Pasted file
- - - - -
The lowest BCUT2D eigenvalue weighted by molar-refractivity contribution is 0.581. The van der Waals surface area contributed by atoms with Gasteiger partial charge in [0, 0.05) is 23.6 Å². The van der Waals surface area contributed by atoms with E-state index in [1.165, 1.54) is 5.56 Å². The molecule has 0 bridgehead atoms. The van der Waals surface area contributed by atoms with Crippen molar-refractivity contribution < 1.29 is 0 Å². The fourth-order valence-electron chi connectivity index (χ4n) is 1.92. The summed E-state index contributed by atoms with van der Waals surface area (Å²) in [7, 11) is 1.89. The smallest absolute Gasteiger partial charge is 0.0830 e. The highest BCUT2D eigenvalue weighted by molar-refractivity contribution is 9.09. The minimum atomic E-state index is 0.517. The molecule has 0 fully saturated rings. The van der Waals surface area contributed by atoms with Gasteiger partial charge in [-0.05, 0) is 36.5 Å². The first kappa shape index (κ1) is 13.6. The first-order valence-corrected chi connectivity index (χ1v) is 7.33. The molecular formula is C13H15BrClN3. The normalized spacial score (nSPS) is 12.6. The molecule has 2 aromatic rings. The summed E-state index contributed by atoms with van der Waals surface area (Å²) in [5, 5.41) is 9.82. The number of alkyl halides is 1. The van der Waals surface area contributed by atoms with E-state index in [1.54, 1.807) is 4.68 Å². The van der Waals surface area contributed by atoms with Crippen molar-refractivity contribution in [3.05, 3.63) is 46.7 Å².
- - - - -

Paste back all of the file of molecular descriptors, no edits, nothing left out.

The lowest BCUT2D eigenvalue weighted by molar-refractivity contribution is 0.581. The van der Waals surface area contributed by atoms with Gasteiger partial charge in [0, 0.05) is 23.6 Å². The van der Waals surface area contributed by atoms with E-state index in [1.165, 1.54) is 5.56 Å². The molecule has 0 bridgehead atoms. The van der Waals surface area contributed by atoms with Crippen molar-refractivity contribution < 1.29 is 0 Å². The fourth-order valence-electron chi connectivity index (χ4n) is 1.92. The summed E-state index contributed by atoms with van der Waals surface area (Å²) in [7, 11) is 1.89. The smallest absolute Gasteiger partial charge is 0.0830 e. The highest BCUT2D eigenvalue weighted by molar-refractivity contribution is 9.09. The minimum atomic E-state index is 0.517. The molecule has 0 fully saturated rings. The van der Waals surface area contributed by atoms with Gasteiger partial charge in [-0.05, 0) is 36.5 Å². The first kappa shape index (κ1) is 13.6. The first-order valence-corrected chi connectivity index (χ1v) is 7.33. The molecular formula is C13H15BrClN3. The normalized spacial score (nSPS) is 12.6. The molecule has 2 aromatic rings. The summed E-state index contributed by atoms with van der Waals surface area (Å²) in [5, 5.41) is 9.82. The number of alkyl halides is 1. The van der Waals surface area contributed by atoms with E-state index in [1.54, 1.807) is 4.68 Å². The van der Waals surface area contributed by atoms with Crippen molar-refractivity contribution in [3.05, 3.63) is 46.7 Å².